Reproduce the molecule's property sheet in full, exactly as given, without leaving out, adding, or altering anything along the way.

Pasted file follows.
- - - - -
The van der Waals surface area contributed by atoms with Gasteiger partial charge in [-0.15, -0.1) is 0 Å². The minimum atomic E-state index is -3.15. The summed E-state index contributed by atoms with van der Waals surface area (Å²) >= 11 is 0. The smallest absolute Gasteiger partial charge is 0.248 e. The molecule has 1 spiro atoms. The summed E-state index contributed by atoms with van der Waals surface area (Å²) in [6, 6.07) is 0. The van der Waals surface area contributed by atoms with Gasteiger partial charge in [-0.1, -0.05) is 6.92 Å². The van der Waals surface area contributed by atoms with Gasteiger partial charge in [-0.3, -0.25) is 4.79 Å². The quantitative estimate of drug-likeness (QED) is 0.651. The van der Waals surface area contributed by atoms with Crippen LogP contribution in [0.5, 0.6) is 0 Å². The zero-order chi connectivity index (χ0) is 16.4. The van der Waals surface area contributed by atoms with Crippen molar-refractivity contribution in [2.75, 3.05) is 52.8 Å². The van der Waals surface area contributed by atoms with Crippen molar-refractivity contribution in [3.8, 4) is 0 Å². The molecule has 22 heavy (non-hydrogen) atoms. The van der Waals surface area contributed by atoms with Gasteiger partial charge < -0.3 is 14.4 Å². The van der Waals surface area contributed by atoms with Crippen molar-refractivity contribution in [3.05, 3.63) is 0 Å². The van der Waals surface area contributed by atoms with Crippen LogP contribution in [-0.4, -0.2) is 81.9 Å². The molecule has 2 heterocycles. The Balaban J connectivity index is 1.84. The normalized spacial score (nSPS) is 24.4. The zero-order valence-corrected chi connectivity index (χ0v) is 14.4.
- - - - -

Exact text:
The van der Waals surface area contributed by atoms with Gasteiger partial charge in [-0.15, -0.1) is 0 Å². The minimum atomic E-state index is -3.15. The summed E-state index contributed by atoms with van der Waals surface area (Å²) >= 11 is 0. The smallest absolute Gasteiger partial charge is 0.248 e. The molecule has 1 spiro atoms. The summed E-state index contributed by atoms with van der Waals surface area (Å²) in [6, 6.07) is 0. The van der Waals surface area contributed by atoms with Gasteiger partial charge in [-0.1, -0.05) is 6.92 Å². The van der Waals surface area contributed by atoms with Gasteiger partial charge in [-0.3, -0.25) is 4.79 Å². The quantitative estimate of drug-likeness (QED) is 0.651. The van der Waals surface area contributed by atoms with Crippen LogP contribution in [0.5, 0.6) is 0 Å². The zero-order chi connectivity index (χ0) is 16.4. The van der Waals surface area contributed by atoms with Crippen molar-refractivity contribution in [2.75, 3.05) is 52.8 Å². The van der Waals surface area contributed by atoms with Crippen molar-refractivity contribution in [3.8, 4) is 0 Å². The molecule has 22 heavy (non-hydrogen) atoms. The van der Waals surface area contributed by atoms with Gasteiger partial charge < -0.3 is 14.4 Å². The van der Waals surface area contributed by atoms with Crippen molar-refractivity contribution in [3.05, 3.63) is 0 Å². The van der Waals surface area contributed by atoms with Crippen LogP contribution in [-0.4, -0.2) is 81.9 Å². The molecule has 2 heterocycles. The Balaban J connectivity index is 1.84. The normalized spacial score (nSPS) is 24.4. The zero-order valence-corrected chi connectivity index (χ0v) is 14.4.